Antibiotics outperform cranberry for UTI
The antibiotic trimethoprim-sulfamethoxazole (TMP-SMX) was more effective than cranberry extract in preventing recurrent urinary tract infections (rUTIs), data from a double-blind noninferiority trial indicate, but antimicrobial resistance remains a major concern.
Nearly 50% of women will experience a UTI at some point in life, and as many as 30% of will go on to develop recurrent infections, according to background information in the study.
“The increasing prevalence of isolates of Escherichia coli that are resistant to antimicrobial agents has stimulated interest in novel non-antibiotic methods for the prevention of UTIs,” Mariëlle A. Beerepoot, MD, of the Academic Medical Center in Amsterdam, and colleagues wrote in the Archives of Internal Medicine.
Although a previous meta-analysis has shown that cranberry supplements reduced UTI recurrences by 39% compared to placebo or no intervention, no studies have assessed how the supplements stack up to standard of care prophylaxis with low-dose TMP-SMX.
To determine this, the researchers randomly assigned 111 premenopausal women with rUTI to receive a 500 mg cranberry supplement twice daily and 110 to receive 480 mg of TMP-SMX once daily.
After 12 months more patients in the cranberry group experienced at least one symptomatic UTI compared with those in the TMP-SMX group (78.2% vs. 71.1%), with patients in the cranberry group experiencing an average of 4 clinical recurrences vs. 1.8 in the antibiotic group (P=0.02). Patients assigned to TMP-SMX also had longer median time to first recurrence than those in the cranberry group (8 months vs. 4 months).
Despite these findings, the researches advised clinicians that the benefits “should be weighed against the greater development of antibiotic resistance.”
Just one month after treatment initiation, TMP-SMX-resistant E. coli isolates were identified in 86.3% of fecal samples from patients in the antibiotic group vs. 23.7% in the cranberry group, and in 90.5% of asymptomatic bacteriuria isolates from the antibiotic group vs. 28.1% from the cranberry group.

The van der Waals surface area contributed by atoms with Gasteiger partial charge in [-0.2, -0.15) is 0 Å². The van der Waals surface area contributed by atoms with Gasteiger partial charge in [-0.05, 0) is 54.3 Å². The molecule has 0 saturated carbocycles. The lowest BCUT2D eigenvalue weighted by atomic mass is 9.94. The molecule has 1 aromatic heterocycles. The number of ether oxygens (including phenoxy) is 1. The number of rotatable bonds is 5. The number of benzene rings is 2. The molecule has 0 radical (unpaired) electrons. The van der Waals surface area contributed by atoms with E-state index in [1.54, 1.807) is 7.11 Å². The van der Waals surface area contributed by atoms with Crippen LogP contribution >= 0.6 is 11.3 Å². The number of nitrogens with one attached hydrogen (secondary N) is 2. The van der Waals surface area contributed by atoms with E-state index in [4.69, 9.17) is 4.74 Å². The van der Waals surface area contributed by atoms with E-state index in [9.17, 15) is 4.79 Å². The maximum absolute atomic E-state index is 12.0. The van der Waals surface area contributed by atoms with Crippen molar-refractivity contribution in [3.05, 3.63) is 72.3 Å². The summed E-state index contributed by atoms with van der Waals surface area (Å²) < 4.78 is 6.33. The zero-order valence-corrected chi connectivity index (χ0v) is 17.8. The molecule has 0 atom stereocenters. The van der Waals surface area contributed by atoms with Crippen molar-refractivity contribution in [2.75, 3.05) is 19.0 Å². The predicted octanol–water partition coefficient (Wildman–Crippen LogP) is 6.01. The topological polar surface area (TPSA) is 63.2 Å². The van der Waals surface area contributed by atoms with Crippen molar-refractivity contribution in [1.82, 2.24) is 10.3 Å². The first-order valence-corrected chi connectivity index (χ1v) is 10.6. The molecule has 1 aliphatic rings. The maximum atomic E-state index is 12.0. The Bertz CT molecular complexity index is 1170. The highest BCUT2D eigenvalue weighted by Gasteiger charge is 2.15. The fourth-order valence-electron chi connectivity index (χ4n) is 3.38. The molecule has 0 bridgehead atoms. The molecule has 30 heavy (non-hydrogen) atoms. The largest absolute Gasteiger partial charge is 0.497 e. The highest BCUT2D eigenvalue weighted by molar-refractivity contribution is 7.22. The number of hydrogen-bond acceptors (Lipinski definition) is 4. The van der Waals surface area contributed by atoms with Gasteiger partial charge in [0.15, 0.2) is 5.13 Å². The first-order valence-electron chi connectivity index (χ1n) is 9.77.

The researchers also observed a simultaneous increase in amoxicillin and fluoroquinolone resistance among patients in the TMP-SMX group.
“From clinical practice and during the recruitment phase of this study, we learned that many women are afraid of contracting drug resistant bacteria using long-term antibiotic prophylaxis and preferred either no or non-antibiotic prophylaxis,” the researchers wrote. “In those women, cranberry prophylaxis may be a useful alternative despite its lower effectiveness.”
In an accompanying editorial, Bill J. Gurley, PhD, of the Department of Pharmaceutical Sciences at the University of Arkansas in Little Rock, pointed out a potential flaw in the study design. "The comparison may not have been fair in terms of dose and bioavailability of active ingredients," he wrote.
The amount of the active ingredient A-type proanthocyanidins, a plant polyphenol that blocks the adhesion of E. coli to epithelial cell receptors in the urinary tract, was 9.1 mg/g.
But Gurley pointed out that proanthocyanidins have low oral bioavailability due to “poor water solubility and extensive presystemic metabolism.” Because of these properties, he said that the amount of proanthocyanidins that actually reached the urinary tract in study participants was probably less than 1 mg/d.
On the other hand TMP-SMX is almost 90% bioavailable, making the ratio of antibiotic to active cranberry ingredient “more like 400:1 instead of 480:500,” Gurley wrote. “Given this discrepancy it is clear why the antibiotic was a more effective UTI preventative than cranberry extract.”
The study findings are not surprising, Gurley added, as many popular alternative botanical supplements often perform poorly in clinical trials despite anecdotal benefits and popularity.
He attributes poor performance to a lack of established optimum doses for active phytochemicals. “[U]ntil more is known about phytochemical disposition in humans, efficacy concerns will continue to plague these products,” Gurley wrote.
Both he and some of the study researchers agreed that the results of an ongoing dose-finding study might influence the way data from current trial are interpreted.
Gurley BJ. Arch Intern Med. 2011;171:1279-1280.